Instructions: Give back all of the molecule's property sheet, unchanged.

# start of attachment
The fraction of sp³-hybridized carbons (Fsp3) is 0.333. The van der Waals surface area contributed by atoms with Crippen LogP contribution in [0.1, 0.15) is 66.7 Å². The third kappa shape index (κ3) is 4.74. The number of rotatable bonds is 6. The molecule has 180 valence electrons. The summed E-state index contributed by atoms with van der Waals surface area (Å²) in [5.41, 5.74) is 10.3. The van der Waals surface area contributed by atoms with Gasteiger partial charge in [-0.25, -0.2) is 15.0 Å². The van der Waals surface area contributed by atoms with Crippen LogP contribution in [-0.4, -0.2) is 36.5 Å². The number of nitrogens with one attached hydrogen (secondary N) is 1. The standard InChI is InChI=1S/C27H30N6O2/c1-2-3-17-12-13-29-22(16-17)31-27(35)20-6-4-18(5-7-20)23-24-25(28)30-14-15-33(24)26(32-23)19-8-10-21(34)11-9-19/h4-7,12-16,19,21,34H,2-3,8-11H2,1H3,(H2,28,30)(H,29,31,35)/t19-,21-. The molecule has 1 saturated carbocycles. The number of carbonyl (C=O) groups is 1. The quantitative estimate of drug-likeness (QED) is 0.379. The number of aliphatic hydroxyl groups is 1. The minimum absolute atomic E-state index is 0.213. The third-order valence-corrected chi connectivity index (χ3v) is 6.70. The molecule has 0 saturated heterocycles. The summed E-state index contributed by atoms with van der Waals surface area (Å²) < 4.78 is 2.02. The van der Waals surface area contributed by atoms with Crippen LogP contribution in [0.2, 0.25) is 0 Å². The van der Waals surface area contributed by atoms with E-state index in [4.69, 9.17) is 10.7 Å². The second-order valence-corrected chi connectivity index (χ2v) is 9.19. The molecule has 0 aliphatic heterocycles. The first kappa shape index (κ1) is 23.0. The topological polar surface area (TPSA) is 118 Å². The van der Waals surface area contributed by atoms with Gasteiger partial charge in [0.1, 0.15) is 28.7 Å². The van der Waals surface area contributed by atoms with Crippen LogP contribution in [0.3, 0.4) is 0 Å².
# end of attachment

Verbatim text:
The fraction of sp³-hybridized carbons (Fsp3) is 0.333. The van der Waals surface area contributed by atoms with Crippen LogP contribution in [0.1, 0.15) is 66.7 Å². The third kappa shape index (κ3) is 4.74. The number of rotatable bonds is 6. The molecule has 180 valence electrons. The summed E-state index contributed by atoms with van der Waals surface area (Å²) in [5.41, 5.74) is 10.3. The van der Waals surface area contributed by atoms with Gasteiger partial charge in [-0.25, -0.2) is 15.0 Å². The van der Waals surface area contributed by atoms with Crippen LogP contribution in [-0.4, -0.2) is 36.5 Å². The number of nitrogens with one attached hydrogen (secondary N) is 1. The standard InChI is InChI=1S/C27H30N6O2/c1-2-3-17-12-13-29-22(16-17)31-27(35)20-6-4-18(5-7-20)23-24-25(28)30-14-15-33(24)26(32-23)19-8-10-21(34)11-9-19/h4-7,12-16,19,21,34H,2-3,8-11H2,1H3,(H2,28,30)(H,29,31,35)/t19-,21-. The molecule has 1 saturated carbocycles. The number of carbonyl (C=O) groups is 1. The quantitative estimate of drug-likeness (QED) is 0.379. The number of aliphatic hydroxyl groups is 1. The minimum absolute atomic E-state index is 0.213. The third-order valence-corrected chi connectivity index (χ3v) is 6.70. The molecule has 0 saturated heterocycles. The summed E-state index contributed by atoms with van der Waals surface area (Å²) < 4.78 is 2.02. The van der Waals surface area contributed by atoms with Crippen LogP contribution in [0.2, 0.25) is 0 Å². The van der Waals surface area contributed by atoms with E-state index in [4.69, 9.17) is 10.7 Å². The second-order valence-corrected chi connectivity index (χ2v) is 9.19. The molecule has 0 aliphatic heterocycles. The first kappa shape index (κ1) is 23.0. The topological polar surface area (TPSA) is 118 Å². The van der Waals surface area contributed by atoms with Gasteiger partial charge in [0.1, 0.15) is 28.7 Å². The van der Waals surface area contributed by atoms with Crippen LogP contribution in [0.3, 0.4) is 0 Å².